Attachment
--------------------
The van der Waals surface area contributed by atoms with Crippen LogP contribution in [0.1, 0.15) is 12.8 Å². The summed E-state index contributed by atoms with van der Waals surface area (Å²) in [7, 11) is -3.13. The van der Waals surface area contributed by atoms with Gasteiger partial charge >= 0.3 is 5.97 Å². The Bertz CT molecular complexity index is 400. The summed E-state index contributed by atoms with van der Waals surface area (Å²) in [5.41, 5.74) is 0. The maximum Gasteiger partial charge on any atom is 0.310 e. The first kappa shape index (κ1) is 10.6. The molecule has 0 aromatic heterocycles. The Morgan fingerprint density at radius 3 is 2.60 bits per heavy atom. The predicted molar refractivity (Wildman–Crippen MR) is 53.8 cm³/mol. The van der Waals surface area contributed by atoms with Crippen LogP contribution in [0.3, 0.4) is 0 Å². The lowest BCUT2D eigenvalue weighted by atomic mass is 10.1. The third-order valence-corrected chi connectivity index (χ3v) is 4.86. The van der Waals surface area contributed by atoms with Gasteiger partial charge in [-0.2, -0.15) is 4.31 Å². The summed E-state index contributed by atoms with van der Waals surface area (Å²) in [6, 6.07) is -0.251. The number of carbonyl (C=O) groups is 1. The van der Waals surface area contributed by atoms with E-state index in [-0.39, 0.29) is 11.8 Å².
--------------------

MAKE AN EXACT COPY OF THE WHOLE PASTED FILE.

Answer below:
The van der Waals surface area contributed by atoms with Crippen LogP contribution in [0.1, 0.15) is 12.8 Å². The summed E-state index contributed by atoms with van der Waals surface area (Å²) in [7, 11) is -3.13. The van der Waals surface area contributed by atoms with Gasteiger partial charge >= 0.3 is 5.97 Å². The Bertz CT molecular complexity index is 400. The summed E-state index contributed by atoms with van der Waals surface area (Å²) in [5.41, 5.74) is 0. The maximum Gasteiger partial charge on any atom is 0.310 e. The first kappa shape index (κ1) is 10.6. The molecule has 0 aromatic heterocycles. The Morgan fingerprint density at radius 3 is 2.60 bits per heavy atom. The predicted molar refractivity (Wildman–Crippen MR) is 53.8 cm³/mol. The van der Waals surface area contributed by atoms with Crippen LogP contribution in [0.3, 0.4) is 0 Å². The lowest BCUT2D eigenvalue weighted by atomic mass is 10.1. The third-order valence-corrected chi connectivity index (χ3v) is 4.86. The van der Waals surface area contributed by atoms with Gasteiger partial charge in [-0.2, -0.15) is 4.31 Å². The summed E-state index contributed by atoms with van der Waals surface area (Å²) in [6, 6.07) is -0.251. The number of carbonyl (C=O) groups is 1. The van der Waals surface area contributed by atoms with E-state index in [-0.39, 0.29) is 11.8 Å².